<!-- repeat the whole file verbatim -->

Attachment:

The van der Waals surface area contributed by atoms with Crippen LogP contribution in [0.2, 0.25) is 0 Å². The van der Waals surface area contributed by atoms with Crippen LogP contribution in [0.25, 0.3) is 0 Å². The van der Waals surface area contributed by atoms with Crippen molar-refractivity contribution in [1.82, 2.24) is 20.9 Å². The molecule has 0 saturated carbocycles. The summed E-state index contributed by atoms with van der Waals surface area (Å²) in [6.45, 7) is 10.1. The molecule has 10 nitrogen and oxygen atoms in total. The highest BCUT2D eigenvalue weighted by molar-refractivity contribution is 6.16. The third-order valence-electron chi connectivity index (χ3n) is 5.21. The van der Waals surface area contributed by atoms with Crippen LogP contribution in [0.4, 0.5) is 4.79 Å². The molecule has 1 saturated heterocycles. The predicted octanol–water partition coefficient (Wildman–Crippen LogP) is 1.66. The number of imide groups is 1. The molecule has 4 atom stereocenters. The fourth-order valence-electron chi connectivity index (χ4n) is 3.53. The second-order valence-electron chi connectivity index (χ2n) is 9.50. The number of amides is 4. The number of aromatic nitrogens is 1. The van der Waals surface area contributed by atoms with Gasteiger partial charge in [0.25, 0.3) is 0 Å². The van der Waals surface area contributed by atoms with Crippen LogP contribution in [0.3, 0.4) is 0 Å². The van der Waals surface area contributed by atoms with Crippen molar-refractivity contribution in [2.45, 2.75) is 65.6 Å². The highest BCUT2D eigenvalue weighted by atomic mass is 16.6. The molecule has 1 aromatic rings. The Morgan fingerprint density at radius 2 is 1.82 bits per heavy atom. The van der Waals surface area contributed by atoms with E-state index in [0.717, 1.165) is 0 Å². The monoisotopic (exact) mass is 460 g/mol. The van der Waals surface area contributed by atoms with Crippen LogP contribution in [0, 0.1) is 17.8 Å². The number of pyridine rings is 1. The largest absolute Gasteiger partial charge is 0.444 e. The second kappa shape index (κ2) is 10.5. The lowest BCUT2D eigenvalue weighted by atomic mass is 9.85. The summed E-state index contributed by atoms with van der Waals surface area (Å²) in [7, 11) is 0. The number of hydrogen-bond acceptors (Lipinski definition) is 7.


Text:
The van der Waals surface area contributed by atoms with Crippen LogP contribution in [0.2, 0.25) is 0 Å². The van der Waals surface area contributed by atoms with Crippen LogP contribution in [0.25, 0.3) is 0 Å². The van der Waals surface area contributed by atoms with Crippen molar-refractivity contribution in [1.82, 2.24) is 20.9 Å². The molecule has 0 saturated carbocycles. The summed E-state index contributed by atoms with van der Waals surface area (Å²) in [6.45, 7) is 10.1. The molecule has 10 nitrogen and oxygen atoms in total. The highest BCUT2D eigenvalue weighted by molar-refractivity contribution is 6.16. The third-order valence-electron chi connectivity index (χ3n) is 5.21. The van der Waals surface area contributed by atoms with Crippen LogP contribution in [0.4, 0.5) is 4.79 Å². The molecule has 1 saturated heterocycles. The predicted octanol–water partition coefficient (Wildman–Crippen LogP) is 1.66. The number of imide groups is 1. The molecule has 4 atom stereocenters. The fourth-order valence-electron chi connectivity index (χ4n) is 3.53. The second-order valence-electron chi connectivity index (χ2n) is 9.50. The number of amides is 4. The number of aromatic nitrogens is 1. The van der Waals surface area contributed by atoms with Gasteiger partial charge in [0.25, 0.3) is 0 Å². The van der Waals surface area contributed by atoms with Crippen LogP contribution in [0.3, 0.4) is 0 Å². The van der Waals surface area contributed by atoms with Crippen molar-refractivity contribution in [2.45, 2.75) is 65.6 Å². The highest BCUT2D eigenvalue weighted by atomic mass is 16.6. The molecule has 1 aromatic rings. The Morgan fingerprint density at radius 2 is 1.82 bits per heavy atom. The van der Waals surface area contributed by atoms with E-state index in [0.717, 1.165) is 0 Å². The monoisotopic (exact) mass is 460 g/mol. The van der Waals surface area contributed by atoms with Crippen LogP contribution in [0, 0.1) is 17.8 Å². The number of pyridine rings is 1. The largest absolute Gasteiger partial charge is 0.444 e. The second kappa shape index (κ2) is 10.5. The lowest BCUT2D eigenvalue weighted by atomic mass is 9.85. The summed E-state index contributed by atoms with van der Waals surface area (Å²) in [7, 11) is 0. The number of hydrogen-bond acceptors (Lipinski definition) is 7.